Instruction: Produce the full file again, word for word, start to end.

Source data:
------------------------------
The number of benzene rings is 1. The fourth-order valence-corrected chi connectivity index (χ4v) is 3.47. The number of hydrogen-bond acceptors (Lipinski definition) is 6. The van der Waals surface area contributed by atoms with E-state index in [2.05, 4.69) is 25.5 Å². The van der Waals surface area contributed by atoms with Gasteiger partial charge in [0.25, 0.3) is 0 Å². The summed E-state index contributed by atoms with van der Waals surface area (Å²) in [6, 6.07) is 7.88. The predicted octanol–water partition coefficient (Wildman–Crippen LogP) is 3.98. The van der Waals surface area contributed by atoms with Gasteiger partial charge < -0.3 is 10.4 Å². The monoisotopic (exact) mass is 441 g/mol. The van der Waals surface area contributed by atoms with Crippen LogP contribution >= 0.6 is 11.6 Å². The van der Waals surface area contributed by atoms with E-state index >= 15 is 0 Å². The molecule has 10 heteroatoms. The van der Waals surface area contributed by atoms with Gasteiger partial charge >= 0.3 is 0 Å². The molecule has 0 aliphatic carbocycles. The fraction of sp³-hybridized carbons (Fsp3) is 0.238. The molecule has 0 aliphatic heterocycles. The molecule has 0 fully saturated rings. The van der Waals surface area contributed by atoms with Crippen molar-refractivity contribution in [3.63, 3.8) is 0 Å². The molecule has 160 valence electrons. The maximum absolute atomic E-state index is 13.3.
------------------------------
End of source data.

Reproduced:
The number of benzene rings is 1. The fourth-order valence-corrected chi connectivity index (χ4v) is 3.47. The number of hydrogen-bond acceptors (Lipinski definition) is 6. The van der Waals surface area contributed by atoms with E-state index in [2.05, 4.69) is 25.5 Å². The van der Waals surface area contributed by atoms with Gasteiger partial charge in [0.25, 0.3) is 0 Å². The summed E-state index contributed by atoms with van der Waals surface area (Å²) in [6, 6.07) is 7.88. The predicted octanol–water partition coefficient (Wildman–Crippen LogP) is 3.98. The van der Waals surface area contributed by atoms with Gasteiger partial charge < -0.3 is 10.4 Å². The monoisotopic (exact) mass is 441 g/mol. The van der Waals surface area contributed by atoms with Crippen LogP contribution >= 0.6 is 11.6 Å². The van der Waals surface area contributed by atoms with E-state index >= 15 is 0 Å². The molecule has 10 heteroatoms. The van der Waals surface area contributed by atoms with Gasteiger partial charge >= 0.3 is 0 Å². The molecule has 0 aliphatic carbocycles. The fraction of sp³-hybridized carbons (Fsp3) is 0.238. The molecule has 0 aliphatic heterocycles. The molecule has 0 fully saturated rings. The van der Waals surface area contributed by atoms with Crippen molar-refractivity contribution in [3.63, 3.8) is 0 Å². The molecule has 160 valence electrons. The maximum absolute atomic E-state index is 13.3.